QUESTION: What maintenance is required for a bicycle? Is there a lot I have to do, or can I just buy one and ride it and not worry about it? —Leslie A.
RBR’S STAN PURDUM REPLIES: There’s not necessarily a lot you have to do, but if you want the bike to keep operating safely, efficiently and problem-free, some minimum maintenance is required — and a much of it is easy enough that you can do it yourself in minutes.
Bicycles are remarkable machines that will often stay rideable — though not necessarily safe or efficient to operate or problem-free — for an extended period with almost no upkeep beyond putting air in the tires. You may have seen someone riding a junker with a squealing chain and wobbling wheels, but still rolling down the street.
Those three specifications — safe and efficient to operate and problem-free — define the boundary between a bicycle that is maintained and one that is not, but which is somehow still functioning.
Let’s say you purchased your bike new from a professional bicycle shop, which normally means the bike was assembled and inspected by an experienced bike mechanic and is safe to ride and in good operating order when you rolled it out of the shop. (The same assumption cannot necessarily be made about bikes purchased from a department or big-box store, where the assembly may have been done by a store employee who has no bike-specific experience.)
With the bike-store steed, however, you can likely ride it several times without doing any maintenance other than keeping the tires inflated and cleaning off accumulated mud and grime.
Many bike stores offer a free tune up of your new bike after you’ve ridden it for a specified time or distance. Take advantage of that offer, because new cables and chains can stretch and stop operating as crisply as they should, and even properly tightened nuts and bolts can work loose from the vibrations of riding the road or trail. That post-sale checkup will catch and correct those things and, generally, those adjustments will hold until the components begin to wear, which, depending on how often you ride the bike, should not happen too quickly.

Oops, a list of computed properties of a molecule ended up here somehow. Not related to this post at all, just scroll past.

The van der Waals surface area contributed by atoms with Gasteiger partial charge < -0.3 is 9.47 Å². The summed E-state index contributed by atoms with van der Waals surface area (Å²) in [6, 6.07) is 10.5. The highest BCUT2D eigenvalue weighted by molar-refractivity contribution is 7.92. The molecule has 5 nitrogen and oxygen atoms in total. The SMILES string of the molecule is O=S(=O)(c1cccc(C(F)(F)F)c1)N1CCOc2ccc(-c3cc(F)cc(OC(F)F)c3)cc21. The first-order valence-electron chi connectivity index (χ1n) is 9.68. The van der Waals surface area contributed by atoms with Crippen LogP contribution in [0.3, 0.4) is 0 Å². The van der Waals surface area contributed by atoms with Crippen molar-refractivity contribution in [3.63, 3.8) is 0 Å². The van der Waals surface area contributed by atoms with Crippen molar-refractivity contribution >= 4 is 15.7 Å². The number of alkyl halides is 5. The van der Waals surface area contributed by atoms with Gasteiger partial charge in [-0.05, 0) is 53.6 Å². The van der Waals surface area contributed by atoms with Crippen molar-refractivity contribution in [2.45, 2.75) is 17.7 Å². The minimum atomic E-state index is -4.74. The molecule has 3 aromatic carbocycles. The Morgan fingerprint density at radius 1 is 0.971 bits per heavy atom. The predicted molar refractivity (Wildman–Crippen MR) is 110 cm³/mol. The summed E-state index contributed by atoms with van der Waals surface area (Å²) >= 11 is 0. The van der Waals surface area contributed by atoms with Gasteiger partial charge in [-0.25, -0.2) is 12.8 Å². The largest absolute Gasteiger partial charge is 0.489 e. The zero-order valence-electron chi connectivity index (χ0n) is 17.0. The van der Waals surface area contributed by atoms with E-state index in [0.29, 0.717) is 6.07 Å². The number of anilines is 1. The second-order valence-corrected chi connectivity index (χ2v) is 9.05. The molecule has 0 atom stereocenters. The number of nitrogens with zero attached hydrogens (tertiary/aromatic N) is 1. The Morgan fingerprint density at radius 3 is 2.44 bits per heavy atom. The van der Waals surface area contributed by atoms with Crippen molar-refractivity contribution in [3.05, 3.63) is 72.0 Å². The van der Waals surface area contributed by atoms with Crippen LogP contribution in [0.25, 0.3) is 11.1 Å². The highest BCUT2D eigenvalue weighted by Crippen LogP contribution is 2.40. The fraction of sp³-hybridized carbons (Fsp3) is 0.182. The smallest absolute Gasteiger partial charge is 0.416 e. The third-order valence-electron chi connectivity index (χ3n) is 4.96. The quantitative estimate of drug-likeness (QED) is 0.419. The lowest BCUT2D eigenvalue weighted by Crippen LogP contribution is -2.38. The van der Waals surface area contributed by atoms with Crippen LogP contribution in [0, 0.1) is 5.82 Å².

Here is a minimum maintenance schedule, but if you are new to cycling, don’t be intimidated by it. This plan is an ideal — some riders do more, and some do less — and experience will help you adjust this schedule to fit your needs and riding style. But it is a place to begin:
Before each ride
- Inspect the tires for damage or wear.
- Check the air pressure with a gauge or pump. Often, topping up the air pressure once a week is sufficient.
- Spin the wheels to make sure they turn freely and don’t rub on anything.
- Squeeze the brake levers to make sure they engage the brakes before the levers hit the handlebars.
- Touch the chain to ensure that there is sufficient lubrication on it. Unless you’ve ridden in wet conditions, you normally only need to re-lube the chain every 100-150 miles or so.
On the ride
- Listen to your bike. A happy bike makes very little noise. If you hear a sound that’s not normal for your bike, stop and see if you can determine where it is coming from. If it’s something you can fix right then, like removing a foreign object stuck between a wheel and the frame, or tightening a loose bolt, do so. You may not be able to find the source of some sounds while on the road, but do your best to determine that there’s nothing making the bike unsafe to ride.
- Repair flat tires (obviously).
- Clean off any accumulated grit or mud. This stuff gets into your chain, derailleurs and other moving parts, making them sluggish and causing excessive wear.